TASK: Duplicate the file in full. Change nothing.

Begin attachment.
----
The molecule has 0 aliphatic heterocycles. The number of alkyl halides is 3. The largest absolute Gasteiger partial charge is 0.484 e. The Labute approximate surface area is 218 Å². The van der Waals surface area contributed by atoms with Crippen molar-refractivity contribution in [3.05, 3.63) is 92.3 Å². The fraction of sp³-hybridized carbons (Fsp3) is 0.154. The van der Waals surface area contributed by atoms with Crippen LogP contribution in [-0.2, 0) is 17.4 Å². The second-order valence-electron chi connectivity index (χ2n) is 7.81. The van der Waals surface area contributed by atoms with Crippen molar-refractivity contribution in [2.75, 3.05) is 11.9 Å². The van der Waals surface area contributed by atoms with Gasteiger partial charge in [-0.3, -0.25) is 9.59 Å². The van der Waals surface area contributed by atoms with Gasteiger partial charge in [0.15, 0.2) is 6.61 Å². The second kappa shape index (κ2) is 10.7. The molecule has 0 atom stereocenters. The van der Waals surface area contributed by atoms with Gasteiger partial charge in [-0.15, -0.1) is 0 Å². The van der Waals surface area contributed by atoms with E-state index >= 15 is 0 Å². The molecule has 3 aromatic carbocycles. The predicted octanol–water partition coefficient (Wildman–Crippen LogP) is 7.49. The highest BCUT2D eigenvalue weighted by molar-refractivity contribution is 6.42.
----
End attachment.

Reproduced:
The molecule has 0 aliphatic heterocycles. The number of alkyl halides is 3. The largest absolute Gasteiger partial charge is 0.484 e. The Labute approximate surface area is 218 Å². The van der Waals surface area contributed by atoms with Crippen molar-refractivity contribution in [3.05, 3.63) is 92.3 Å². The fraction of sp³-hybridized carbons (Fsp3) is 0.154. The van der Waals surface area contributed by atoms with Crippen LogP contribution in [-0.2, 0) is 17.4 Å². The second-order valence-electron chi connectivity index (χ2n) is 7.81. The van der Waals surface area contributed by atoms with Crippen molar-refractivity contribution in [2.75, 3.05) is 11.9 Å². The van der Waals surface area contributed by atoms with Gasteiger partial charge in [-0.3, -0.25) is 9.59 Å². The van der Waals surface area contributed by atoms with Gasteiger partial charge in [0.15, 0.2) is 6.61 Å². The second kappa shape index (κ2) is 10.7. The molecule has 0 atom stereocenters. The van der Waals surface area contributed by atoms with Gasteiger partial charge in [-0.15, -0.1) is 0 Å². The van der Waals surface area contributed by atoms with E-state index >= 15 is 0 Å². The molecule has 3 aromatic carbocycles. The predicted octanol–water partition coefficient (Wildman–Crippen LogP) is 7.49. The highest BCUT2D eigenvalue weighted by molar-refractivity contribution is 6.42.